As a new mom, taking care of your little one can be an overwhelming task. Feedings throughout the day (and night), diapering dilemmas, and all-encompassing fatigue can make everyday tasks overwhelming.
While it’s hard to think past the moment when you’re stuck in a sleepless fog, it’s important to maintain your health alongside of your baby’s. Here are three health tips to help you care for yourself while enjoying the first sleepy weeks with your newborn.
Health Tip #1 - Use Your Support Network
The importance of having a support network in the early days of motherhood is substantial. Traditionally, this comes in the form of mothers or grandmothers coming alongside you for an extended stay after baby’s arrival.
Yet, over the years of bringing home newborns, I’ve found those who truly help sometimes go beyond blood relations.
Several times in my earliest days of motherhood I asked for help with specific tasks only to be told, “I really came just to cuddle the baby.” While the sentiment of wanting to hold a newborn is nice, it doesn’t promote a new mom’s recovery and ongoing health.
When thinking about your support network, look for people who meet some (or all) of the following criteria:
- They ask what you need and are willing to truly help with any request.
- They don’t pop in unannounced while expecting to stay for a visit or be entertained.
- They boost your morale by truly listening and offer advice only when asked.
Once you’ve identified your support system, find ways to utilize them during your early days as a new mom. Here are some specific ways you could ask your village to help:
- Picking up, cleaning, washing dishes, or cooking meals.
- Buying and delivering groceries for the week (including easy to prepare snacks and meals).
- Someone to watch the baby while you shower or take a nap.
- Childcare for older siblings.
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Health Tip #2 - Plan for Small Successes
Perhaps one of the biggest mistakes a new mom can make is having rigid expectations for success in the days following baby’s birth. Despite the number of parenting books read before baby’s arrival, unseen circumstances and curves in the road have a way to making any new mom feel like she can’t live up to her self-imposed specifications.
As a new mom of a (somewhat) unpredictable newborn, it’s best to plan for small successes for a healthy day and a healthy you. Plan to triumph in the following areas:
- Your Feedings - Just as you’re planning to feed your baby throughout the day, plan to feed yourself. Look for easy meals and quick (but healthy) snacks to keep you fueled up. If you’re breastfeeding, the first few weeks will bring an increased appetite, so don’t be alarmed if you’re running to the kitchen a bit more often than usual.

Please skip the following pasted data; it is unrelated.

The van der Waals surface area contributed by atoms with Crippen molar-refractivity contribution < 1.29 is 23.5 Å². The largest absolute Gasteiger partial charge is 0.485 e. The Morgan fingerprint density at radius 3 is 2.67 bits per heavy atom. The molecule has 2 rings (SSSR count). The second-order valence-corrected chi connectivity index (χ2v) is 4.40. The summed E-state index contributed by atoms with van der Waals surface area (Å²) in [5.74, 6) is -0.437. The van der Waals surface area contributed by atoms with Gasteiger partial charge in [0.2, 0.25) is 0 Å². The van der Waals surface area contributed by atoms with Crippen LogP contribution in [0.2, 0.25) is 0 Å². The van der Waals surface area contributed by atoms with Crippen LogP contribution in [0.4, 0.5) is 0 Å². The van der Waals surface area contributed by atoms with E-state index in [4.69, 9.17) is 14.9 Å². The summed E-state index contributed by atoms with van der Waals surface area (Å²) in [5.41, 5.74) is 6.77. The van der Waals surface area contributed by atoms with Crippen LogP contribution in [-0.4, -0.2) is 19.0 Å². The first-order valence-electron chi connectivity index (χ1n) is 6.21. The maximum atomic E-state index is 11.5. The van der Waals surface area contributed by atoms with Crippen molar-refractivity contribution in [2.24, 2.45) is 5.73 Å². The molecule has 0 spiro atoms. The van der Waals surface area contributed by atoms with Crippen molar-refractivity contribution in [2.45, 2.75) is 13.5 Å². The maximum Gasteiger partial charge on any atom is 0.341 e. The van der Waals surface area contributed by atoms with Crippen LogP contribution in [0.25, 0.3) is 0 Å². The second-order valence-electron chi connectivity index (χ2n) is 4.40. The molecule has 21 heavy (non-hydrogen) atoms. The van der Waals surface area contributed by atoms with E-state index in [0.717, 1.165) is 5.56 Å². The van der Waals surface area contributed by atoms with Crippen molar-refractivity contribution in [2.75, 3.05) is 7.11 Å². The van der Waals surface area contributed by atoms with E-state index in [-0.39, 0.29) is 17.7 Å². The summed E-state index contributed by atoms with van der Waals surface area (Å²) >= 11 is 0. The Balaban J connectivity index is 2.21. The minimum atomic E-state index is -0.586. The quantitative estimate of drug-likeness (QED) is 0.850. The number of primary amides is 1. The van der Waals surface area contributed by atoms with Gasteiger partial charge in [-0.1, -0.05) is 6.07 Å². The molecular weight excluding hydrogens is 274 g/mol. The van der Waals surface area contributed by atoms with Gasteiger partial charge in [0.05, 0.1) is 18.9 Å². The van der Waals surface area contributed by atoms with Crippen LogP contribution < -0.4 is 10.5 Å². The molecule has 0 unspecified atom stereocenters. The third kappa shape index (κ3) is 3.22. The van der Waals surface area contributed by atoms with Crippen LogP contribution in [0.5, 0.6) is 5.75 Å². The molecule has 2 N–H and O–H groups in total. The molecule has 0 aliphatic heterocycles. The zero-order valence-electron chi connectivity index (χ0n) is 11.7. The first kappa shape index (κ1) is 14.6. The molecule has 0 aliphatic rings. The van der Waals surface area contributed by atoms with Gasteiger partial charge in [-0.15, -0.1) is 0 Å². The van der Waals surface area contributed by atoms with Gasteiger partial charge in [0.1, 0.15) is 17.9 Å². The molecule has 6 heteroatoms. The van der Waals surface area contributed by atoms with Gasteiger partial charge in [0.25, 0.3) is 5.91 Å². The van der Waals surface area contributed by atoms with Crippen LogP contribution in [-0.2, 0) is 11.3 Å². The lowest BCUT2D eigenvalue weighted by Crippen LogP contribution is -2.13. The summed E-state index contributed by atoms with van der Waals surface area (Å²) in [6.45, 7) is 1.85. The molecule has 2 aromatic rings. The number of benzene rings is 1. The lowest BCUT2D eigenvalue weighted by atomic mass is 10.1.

- Your Morale - Start your day well by showering (bring baby in the bathroom with you if needed) and getting dressed. You can even get in the habit of dressing your baby so you’re both ready to meet the day.
- Your Appointments - Just as you won’t be missing baby’s checkups in the coming weeks, make sure to schedule and keep your own appointments. Furthermore, if you have concerns about your postpartum recovery, call your doctor immediately. Don’t put your health on the back burner by solely focusing on your child’s.
- Your Health - Help stop the spread of germs by washing your hands (or using hand sanitizer) throughout the day. This is especially important after diaper changes and before preparing food for yourself or bottles for your newborn.
- Your Hydration - Staying hydrated won’t just help your immune system, it’ll also give you an extra burst of energy. In those first days of motherhood those little energy bursts are what sustain you. Keep a water bottle nearby and fill it up throughout the day.
Health Tip #3 - Be Prepared to Offer Forgiveness
Much like the mood swings during your first trimester, the postpartum period is fraught with hormonal changes. Without warning you may find yourself on an emotional roller coaster: on top of the world one moment and feeling like you’re blue the next.
Plan to offer yourself (and your partner) forgiveness from day one. All of a sudden you may be spending hours each day feeding a baby while your partner rests on the couch. Skip the frustration over undone chores and recognize that you’ve both had a lot of changes; stealing moments to rest are okay.
After all, the days (and nights) can be extremely long with a newborn. Yet, before you know it, your baby will be smiling, reaching for toys, and rolling over. Find moments to cherish and store those memories of the first weeks with your newborn.
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